Lisa Graham Keegan: Parents carry far more weight with their kids than advertisements
In reference to the recent article, “New Study Suggests Alcohol TV Ads are Linked with Underage Drinking” I must express some dismay that the study’s authors never mention that long term trends by all measures of underage drinking are down significantly. Measure it anyway you choose – eighth grade, tenth grade or twelfth grade – over a 30-day period, 12 months or lifetime. The result is still the same. Past month consumption among teens has come down 42 percent from its most recent peak in 1996. I think this provides important context to any discussion about underage drinking.
The Foundation for Advancing Alcohol Responsibility (Responsibility.org), funded by America’s leading distillers, believes the key to this undeniable long-term trend is the role parents play in influencing the positive decisions kids make regarding alcohol. The Foundation identified the important role of parents 25 years ago, and its Ask, Listen, Learn program, the most widely distributed program of its kind, has been shown to increase awareness of the consequences of underage drinking and facilitate conversations between parents and kids aimed at reducing underage drinking.
In 2007, The Surgeon General’s Call to Action to Prevent and Reduce Underage Drinking also highlighted the important role parents play by urging parents to understand factors that increase risk and initiate and sustain an ongoing dialogue about alcohol.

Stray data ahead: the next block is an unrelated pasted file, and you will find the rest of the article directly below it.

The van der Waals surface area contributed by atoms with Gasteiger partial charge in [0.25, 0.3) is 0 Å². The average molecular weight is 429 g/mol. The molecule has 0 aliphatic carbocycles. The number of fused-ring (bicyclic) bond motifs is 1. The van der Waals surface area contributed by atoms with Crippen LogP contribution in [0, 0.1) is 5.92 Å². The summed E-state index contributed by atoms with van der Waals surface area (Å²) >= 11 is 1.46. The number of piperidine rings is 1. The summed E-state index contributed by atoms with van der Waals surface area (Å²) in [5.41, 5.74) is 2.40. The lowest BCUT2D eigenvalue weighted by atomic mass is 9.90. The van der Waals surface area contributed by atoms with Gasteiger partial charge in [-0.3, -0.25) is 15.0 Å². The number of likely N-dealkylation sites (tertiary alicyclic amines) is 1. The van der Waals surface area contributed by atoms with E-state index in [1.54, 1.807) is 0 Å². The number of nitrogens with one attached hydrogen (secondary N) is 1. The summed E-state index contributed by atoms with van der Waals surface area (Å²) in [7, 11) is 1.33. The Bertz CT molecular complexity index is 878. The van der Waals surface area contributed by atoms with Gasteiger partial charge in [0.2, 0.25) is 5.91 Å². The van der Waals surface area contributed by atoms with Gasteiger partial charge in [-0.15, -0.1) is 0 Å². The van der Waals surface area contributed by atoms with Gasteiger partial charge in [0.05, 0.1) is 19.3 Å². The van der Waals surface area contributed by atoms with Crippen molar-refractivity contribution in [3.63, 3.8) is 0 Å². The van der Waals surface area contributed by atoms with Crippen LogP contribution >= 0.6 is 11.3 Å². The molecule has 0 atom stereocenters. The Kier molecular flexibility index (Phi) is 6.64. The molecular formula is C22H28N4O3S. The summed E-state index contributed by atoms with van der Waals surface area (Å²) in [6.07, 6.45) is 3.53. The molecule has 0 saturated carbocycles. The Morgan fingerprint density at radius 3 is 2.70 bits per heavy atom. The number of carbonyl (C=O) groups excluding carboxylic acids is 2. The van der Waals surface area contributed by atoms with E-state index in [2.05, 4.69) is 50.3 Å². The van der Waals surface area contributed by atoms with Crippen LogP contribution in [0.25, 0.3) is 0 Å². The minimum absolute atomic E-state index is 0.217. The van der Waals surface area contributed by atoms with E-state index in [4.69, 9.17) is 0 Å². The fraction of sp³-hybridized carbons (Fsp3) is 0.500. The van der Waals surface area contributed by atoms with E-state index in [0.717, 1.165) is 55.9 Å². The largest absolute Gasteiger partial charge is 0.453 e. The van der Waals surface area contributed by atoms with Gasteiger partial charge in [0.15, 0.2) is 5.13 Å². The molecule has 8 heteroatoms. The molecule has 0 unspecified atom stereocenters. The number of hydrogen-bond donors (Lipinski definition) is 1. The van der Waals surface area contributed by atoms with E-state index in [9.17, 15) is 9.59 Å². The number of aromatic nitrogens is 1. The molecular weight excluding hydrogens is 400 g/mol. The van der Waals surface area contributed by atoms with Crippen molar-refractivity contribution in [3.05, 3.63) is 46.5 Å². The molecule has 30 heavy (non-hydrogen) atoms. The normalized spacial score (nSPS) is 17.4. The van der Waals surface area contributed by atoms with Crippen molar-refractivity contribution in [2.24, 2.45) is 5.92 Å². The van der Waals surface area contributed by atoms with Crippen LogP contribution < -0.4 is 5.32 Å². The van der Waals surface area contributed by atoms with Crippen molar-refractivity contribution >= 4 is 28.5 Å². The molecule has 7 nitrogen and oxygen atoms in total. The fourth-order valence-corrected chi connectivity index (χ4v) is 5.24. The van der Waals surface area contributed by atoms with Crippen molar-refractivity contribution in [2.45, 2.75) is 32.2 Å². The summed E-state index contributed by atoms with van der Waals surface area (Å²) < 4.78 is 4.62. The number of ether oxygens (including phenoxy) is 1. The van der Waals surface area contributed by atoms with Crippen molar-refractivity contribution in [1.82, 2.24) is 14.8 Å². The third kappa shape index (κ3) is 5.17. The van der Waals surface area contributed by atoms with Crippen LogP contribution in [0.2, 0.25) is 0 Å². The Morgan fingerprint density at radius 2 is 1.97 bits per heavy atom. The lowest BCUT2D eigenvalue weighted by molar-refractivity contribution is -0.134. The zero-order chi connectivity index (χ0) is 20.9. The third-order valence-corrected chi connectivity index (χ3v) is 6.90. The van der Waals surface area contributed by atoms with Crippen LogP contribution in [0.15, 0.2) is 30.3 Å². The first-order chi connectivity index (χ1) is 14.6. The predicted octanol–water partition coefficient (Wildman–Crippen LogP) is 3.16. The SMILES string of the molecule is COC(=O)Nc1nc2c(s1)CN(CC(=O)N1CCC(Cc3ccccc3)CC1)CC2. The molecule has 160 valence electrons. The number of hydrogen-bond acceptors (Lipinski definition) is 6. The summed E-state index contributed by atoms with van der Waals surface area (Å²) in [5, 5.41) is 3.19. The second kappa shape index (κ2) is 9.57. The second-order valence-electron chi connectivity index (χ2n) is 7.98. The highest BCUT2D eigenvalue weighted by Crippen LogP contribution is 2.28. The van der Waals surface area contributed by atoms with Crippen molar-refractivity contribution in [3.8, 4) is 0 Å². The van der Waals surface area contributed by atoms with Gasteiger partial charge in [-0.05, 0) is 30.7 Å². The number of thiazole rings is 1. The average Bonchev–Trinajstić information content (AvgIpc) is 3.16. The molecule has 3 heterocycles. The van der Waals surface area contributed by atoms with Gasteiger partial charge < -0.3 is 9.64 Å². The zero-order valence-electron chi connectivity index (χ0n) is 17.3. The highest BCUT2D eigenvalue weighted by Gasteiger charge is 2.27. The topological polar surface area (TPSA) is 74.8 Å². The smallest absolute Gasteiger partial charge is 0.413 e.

All of this should amount to more than good advice. Measurable results are what count. Responsibility.org’s research found that from 2003 to 2012, reported annual rates of underage drinking decreased 19 percent while conversations increased 62 percent. And the GfK Roper Youth Report, which has measured youth decisions about drinking for more than 20 years has shown consistently that parents have been the strongest influence on teens’ (13-17) decisions about drinking by a wide margin. In fact, parental influence has grown 27 percent since 1991 reaching 70 percent. At the same time, teens report that “what you see in ads” and “what you see in the media” remain the weakest influences with 1 percent and 3 percent, respectively.
In the end, there is neither a single cause of underage drinking, nor a single solution to stop it. As the Surgeon General’s Report suggests, “Adolescents operate within many different social systems, which both influence them and are, in turn, influenced by them (Bronenbrenner 1979).”
While the study’s authors clearly state that “…no study by itself can prove that an association is causal” we do know, time and time again, year after year, that parents are the key to eliminating underage drinking.
Lisa Graham Keegan
National Advisory Board
Foundation for Advancing Alcohol Responsibility
Photo courtesy: www.centralphoenixwomen.org